Processing tea is an art that combines several steps, which allow the tea leaves to get into your cup!
As you may already know all teas come from the tea plant Camellia Sinensis. Its leaves and buds are picked to then undergo many important transformations. These methods give tea its unique colour, flavour and aroma.
This is what distinguishes one type of tea from the other, and so you get: green tea, black tea, white tea and oolong tea.
Let’s learn more about each step of processing tea.
Picking - The Camellia Sinensis young leaves and buds are picked twice a year – in early spring and in early summer or in late spring. The tea plant leaves can be picked either by hand or machine, though it is more difficult.
It is not so efficient when using machines as they may break the leaves. To achieve a higher quality tea, hand picking is fundamental. It is done with precision and delicacy.
Wilting / Withering – After plucking the leaves, it is necessary to remove the water excess. The Camellia Sinensis leaves are spread on racks to dry in order to reduce their moisture content.
Rolling – Next, the leaves are twisted and rolled, which allows for a faster oxidation and it also releases the leaves' juice, offering this beverage its distinctive flavour.
Oxidation – This step in processing tea allows the oxygen to be absorbed. The leaves are placed in a closed room, with a humid atmosphere in order to oxidize the leaves, where they gradually becoming darker.
Also known as fermentation, this is what will determine the type of tea you end up drinking, considering that each tea requires a different level of oxidation.
Drying or Firing – At this stage the leaves are dried and the oxidation process stops, according to the tea producer’s need to make a certain type of tea. Next, the leaves are heated without damaging their flavour.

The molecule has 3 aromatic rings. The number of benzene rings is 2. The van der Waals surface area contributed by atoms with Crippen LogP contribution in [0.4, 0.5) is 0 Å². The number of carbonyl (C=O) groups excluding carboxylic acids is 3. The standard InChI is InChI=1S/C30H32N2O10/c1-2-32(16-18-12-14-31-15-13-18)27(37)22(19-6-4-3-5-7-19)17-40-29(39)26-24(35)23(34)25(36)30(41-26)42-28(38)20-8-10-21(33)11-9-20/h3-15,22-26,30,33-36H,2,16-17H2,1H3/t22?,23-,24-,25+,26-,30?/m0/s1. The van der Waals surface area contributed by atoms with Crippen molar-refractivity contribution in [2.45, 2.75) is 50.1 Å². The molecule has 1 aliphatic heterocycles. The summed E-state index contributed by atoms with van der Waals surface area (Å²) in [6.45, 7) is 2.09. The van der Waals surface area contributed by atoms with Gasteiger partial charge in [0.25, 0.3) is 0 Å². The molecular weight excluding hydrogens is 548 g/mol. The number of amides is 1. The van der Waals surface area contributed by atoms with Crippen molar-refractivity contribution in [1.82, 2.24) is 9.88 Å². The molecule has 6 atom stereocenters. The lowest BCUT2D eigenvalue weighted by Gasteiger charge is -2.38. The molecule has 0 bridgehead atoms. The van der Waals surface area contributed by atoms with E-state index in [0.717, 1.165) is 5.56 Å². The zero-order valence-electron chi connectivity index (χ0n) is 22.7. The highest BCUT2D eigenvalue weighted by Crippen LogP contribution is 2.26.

Yellowing – This method is used only with Yellow tea. This type of tea, produced only in China, is a rare variety. With golden leaves, this fermented tea is also rich in antioxidants.
Some varieties of Yellow teas are: Jun Shan Yin Zhen (a Silver Needle yellow tea, produced in Hunan Province) and Huang Ya, from the Anhui province.
After drying, the warm and damp leaves are placed in a closed container and slightly heated to acquire a yellowish colour.
Curing – Some teas, like Pu-erh tea, Liu’an tea or Liubao tea, need a second phaase of fermentation for you to get the best out of your drink.
Here’s an interesting fact: Cautious supervision is needed while processing tea, in order to prevent the appearance of fungi that can contaminate the tea leaves with toxic substances that will ruin both your tea and harm your health.
White tea – This tea is the least processed tea. Its young leaves suffer no oxidation and its buds are protected from sunlight to avoid the formation of chlorophyll. The leaves are fired or steamed after withering.
They undergo no further processing. It is a rare tea, thus more expensive and less known in the western countries.
Green tea – This tea undergoes the shortest process. It suffers minimal oxidation, by heating the leaves with steam or using the Chinese method – dry cooking in hot pans, which helps to maintain their green colour. Afterwards, the leaves are rolled or dried separately.
Black tea – This tea is the one that undergoes the most stages. After picking the leaves, they are withered for several hours. The leaves are then completely oxidized and this stage can last between two weeks to one month. After oxidation, the leaves are put in a high tempered oven.
In the end, after being completely dried, the leaves gain a brownish or black colour.
Oolong tea – The oxidation period for this type of tea is half that of black tea. As it is usually said, it is somewhere between green tea and black tea. It takes two to three days and the leaves are partially oxidized. That is why it is called a semi-oxidized tea.
Afterwards, high temperatures are used to heat its leaves, because of its lower water content.
Post–fermented tea - These teas undergo a second oxidation. The leaves are placed in open air for a long period of time. This process will age the tea and change its colour and flavour. Pu-erh, Liu’an and Liubao are an example of post-fermented teas.
Experiment and choose your favourite type of tea.
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"Thank God for Tea! What would the world do without tea? -- how did it exist? I am glad I was not born before tea." - Rev. Sydney Smith (1771-1845), English clergyman and writer
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